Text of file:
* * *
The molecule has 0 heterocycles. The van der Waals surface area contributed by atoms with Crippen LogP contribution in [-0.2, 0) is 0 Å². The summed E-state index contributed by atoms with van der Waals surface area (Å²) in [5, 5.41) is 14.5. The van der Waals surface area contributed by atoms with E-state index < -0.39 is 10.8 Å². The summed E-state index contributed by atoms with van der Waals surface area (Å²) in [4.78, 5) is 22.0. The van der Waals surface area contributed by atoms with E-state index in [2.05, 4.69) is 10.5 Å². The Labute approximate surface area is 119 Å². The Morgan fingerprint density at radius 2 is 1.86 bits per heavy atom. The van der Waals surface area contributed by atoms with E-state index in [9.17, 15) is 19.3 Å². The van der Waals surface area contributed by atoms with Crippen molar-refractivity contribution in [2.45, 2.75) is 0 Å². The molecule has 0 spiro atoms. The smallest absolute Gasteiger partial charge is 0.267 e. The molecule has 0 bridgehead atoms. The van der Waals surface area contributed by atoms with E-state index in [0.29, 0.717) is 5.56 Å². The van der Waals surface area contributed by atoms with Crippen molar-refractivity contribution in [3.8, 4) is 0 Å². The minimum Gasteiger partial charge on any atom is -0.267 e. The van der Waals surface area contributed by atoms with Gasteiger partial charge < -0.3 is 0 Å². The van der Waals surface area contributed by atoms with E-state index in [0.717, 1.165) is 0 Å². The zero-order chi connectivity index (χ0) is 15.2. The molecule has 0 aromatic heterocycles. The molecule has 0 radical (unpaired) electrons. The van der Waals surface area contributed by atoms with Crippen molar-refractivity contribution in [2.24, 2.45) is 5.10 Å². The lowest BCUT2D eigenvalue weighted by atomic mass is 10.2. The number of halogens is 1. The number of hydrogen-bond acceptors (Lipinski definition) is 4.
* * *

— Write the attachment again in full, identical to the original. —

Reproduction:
The molecule has 0 heterocycles. The van der Waals surface area contributed by atoms with Crippen LogP contribution in [-0.2, 0) is 0 Å². The summed E-state index contributed by atoms with van der Waals surface area (Å²) in [5, 5.41) is 14.5. The van der Waals surface area contributed by atoms with E-state index < -0.39 is 10.8 Å². The summed E-state index contributed by atoms with van der Waals surface area (Å²) in [4.78, 5) is 22.0. The van der Waals surface area contributed by atoms with E-state index in [2.05, 4.69) is 10.5 Å². The Labute approximate surface area is 119 Å². The Morgan fingerprint density at radius 2 is 1.86 bits per heavy atom. The van der Waals surface area contributed by atoms with E-state index in [9.17, 15) is 19.3 Å². The van der Waals surface area contributed by atoms with Crippen molar-refractivity contribution in [2.45, 2.75) is 0 Å². The molecule has 0 spiro atoms. The smallest absolute Gasteiger partial charge is 0.267 e. The molecule has 0 bridgehead atoms. The van der Waals surface area contributed by atoms with E-state index in [0.29, 0.717) is 5.56 Å². The van der Waals surface area contributed by atoms with Crippen molar-refractivity contribution in [3.8, 4) is 0 Å². The minimum Gasteiger partial charge on any atom is -0.267 e. The van der Waals surface area contributed by atoms with Gasteiger partial charge < -0.3 is 0 Å². The van der Waals surface area contributed by atoms with E-state index in [0.717, 1.165) is 0 Å². The zero-order chi connectivity index (χ0) is 15.2. The molecule has 0 aromatic heterocycles. The molecule has 0 radical (unpaired) electrons. The van der Waals surface area contributed by atoms with Crippen molar-refractivity contribution in [2.24, 2.45) is 5.10 Å². The lowest BCUT2D eigenvalue weighted by atomic mass is 10.2. The number of halogens is 1. The number of hydrogen-bond acceptors (Lipinski definition) is 4.